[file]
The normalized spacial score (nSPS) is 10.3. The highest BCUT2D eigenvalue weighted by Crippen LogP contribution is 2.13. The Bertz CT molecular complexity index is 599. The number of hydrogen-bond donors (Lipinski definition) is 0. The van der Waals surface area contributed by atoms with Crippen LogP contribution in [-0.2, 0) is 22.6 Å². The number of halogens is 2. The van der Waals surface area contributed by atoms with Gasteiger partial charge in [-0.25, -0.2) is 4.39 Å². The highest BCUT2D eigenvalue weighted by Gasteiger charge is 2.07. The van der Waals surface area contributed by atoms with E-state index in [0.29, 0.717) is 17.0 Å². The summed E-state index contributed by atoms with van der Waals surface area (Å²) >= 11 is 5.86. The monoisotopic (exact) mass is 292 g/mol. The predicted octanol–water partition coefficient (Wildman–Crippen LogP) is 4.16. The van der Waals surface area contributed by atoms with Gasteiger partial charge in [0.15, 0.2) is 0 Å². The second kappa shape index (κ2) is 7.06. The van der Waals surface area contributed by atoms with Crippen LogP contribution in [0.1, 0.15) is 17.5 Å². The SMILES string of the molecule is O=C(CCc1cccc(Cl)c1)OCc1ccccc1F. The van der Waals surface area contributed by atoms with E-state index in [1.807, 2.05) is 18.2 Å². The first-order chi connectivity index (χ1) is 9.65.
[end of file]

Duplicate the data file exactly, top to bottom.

The normalized spacial score (nSPS) is 10.3. The highest BCUT2D eigenvalue weighted by Crippen LogP contribution is 2.13. The Bertz CT molecular complexity index is 599. The number of hydrogen-bond donors (Lipinski definition) is 0. The van der Waals surface area contributed by atoms with Crippen LogP contribution in [-0.2, 0) is 22.6 Å². The number of halogens is 2. The van der Waals surface area contributed by atoms with Gasteiger partial charge in [-0.25, -0.2) is 4.39 Å². The highest BCUT2D eigenvalue weighted by Gasteiger charge is 2.07. The van der Waals surface area contributed by atoms with E-state index in [0.29, 0.717) is 17.0 Å². The summed E-state index contributed by atoms with van der Waals surface area (Å²) >= 11 is 5.86. The monoisotopic (exact) mass is 292 g/mol. The predicted octanol–water partition coefficient (Wildman–Crippen LogP) is 4.16. The van der Waals surface area contributed by atoms with Gasteiger partial charge in [0.15, 0.2) is 0 Å². The second kappa shape index (κ2) is 7.06. The van der Waals surface area contributed by atoms with Crippen LogP contribution in [0.1, 0.15) is 17.5 Å². The SMILES string of the molecule is O=C(CCc1cccc(Cl)c1)OCc1ccccc1F. The van der Waals surface area contributed by atoms with E-state index in [1.807, 2.05) is 18.2 Å². The first-order chi connectivity index (χ1) is 9.65.